The Family

Growing up I thought my dad had all the answers. Mainly because he had all the answers to every question I ever asked. Obviously, in my youthful mind, dad just knew everything. He was cool, never rattled about anything. And on top of that, he could build a basketball hoop out of a bed frame and some plywood. Clearly he was awesome.

My mom worked extremely hard. She was a RN. Her jargon was completely medical. Everything could be explained with medical metaphors and that infamous pathology book. She wasn’t laid back at all like my father. And her sense of humor was – well, medically morbid. My friends found her scary. She wasn’t one you’d want to test. My brother took a mean right hook from her once so I don’t blame them.

My brother Steven, the recipient of the before mentioned right hook, was my hero. I thought he could do no wrong. He was athletic, all my brothers were. But he was the oldest and in my eyes that made him bigger and stronger than the other two. He also had an uncanny habit of doing my spelling and math homework whenever he was talking to girls on the phone. All I had to do was wait until he got on the phone and ask for help. God bless him.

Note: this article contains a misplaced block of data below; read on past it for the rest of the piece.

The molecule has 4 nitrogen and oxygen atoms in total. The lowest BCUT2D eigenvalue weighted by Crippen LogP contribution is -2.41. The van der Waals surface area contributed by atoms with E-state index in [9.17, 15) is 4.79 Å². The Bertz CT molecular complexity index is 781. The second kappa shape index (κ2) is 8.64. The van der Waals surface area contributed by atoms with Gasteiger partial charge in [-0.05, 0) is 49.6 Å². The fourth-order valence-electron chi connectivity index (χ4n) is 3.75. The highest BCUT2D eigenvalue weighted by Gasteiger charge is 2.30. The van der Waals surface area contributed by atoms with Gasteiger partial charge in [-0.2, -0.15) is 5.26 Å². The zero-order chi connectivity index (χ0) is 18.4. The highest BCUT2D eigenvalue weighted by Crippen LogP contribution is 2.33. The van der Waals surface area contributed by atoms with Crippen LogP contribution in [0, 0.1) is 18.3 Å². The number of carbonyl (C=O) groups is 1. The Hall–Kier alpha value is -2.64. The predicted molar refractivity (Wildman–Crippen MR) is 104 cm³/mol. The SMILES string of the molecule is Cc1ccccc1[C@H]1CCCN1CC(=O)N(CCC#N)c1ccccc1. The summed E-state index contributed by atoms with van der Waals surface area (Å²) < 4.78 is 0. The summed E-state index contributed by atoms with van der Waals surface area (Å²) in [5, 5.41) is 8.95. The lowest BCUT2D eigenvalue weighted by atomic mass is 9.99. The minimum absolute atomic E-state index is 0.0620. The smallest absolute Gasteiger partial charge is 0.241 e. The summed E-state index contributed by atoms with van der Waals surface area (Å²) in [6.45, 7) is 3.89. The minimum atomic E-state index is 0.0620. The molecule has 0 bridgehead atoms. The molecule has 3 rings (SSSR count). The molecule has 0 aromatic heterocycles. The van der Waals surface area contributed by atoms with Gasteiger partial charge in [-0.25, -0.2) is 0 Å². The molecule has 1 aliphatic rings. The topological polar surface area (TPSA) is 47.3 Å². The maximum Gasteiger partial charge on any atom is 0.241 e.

Brian, my very strange middle brother, is more like me than my other two siblings. Though he didn’t say much, I blame that completely on the headless chicken incident, but when he did I always found myself hanging on every word! It was normally a single word like ‘yes’ or ‘no’. Or a shoulder shrug. You have to love the shoulder shrug. It conveyed so much of his emotions. Even with the silent body language, I knew my weirdness matched his weirdness and that was a bond we’d always have.

Now on to my brother Tim, affectionately called Tim Tim by my parents and Timty by me. As a child he was humbly introverted. Wicked temper though! The boy could hold a grudge like a dog with a bone! He was two years older than me. I use to tag along behind him as much as possible. He was smart. Smarter than the average bear. His brain was like a sponge. He retained every drop of information he heard. It was like living with an encyclopedia. A well of knowledge was walking around my house and I loved knowledge. So of course I followed him everywhere. I was picking his brain.

This was my immediate family. The people who provided the many experiences that made growing up a Williams so memorable and so worthy to be told about.

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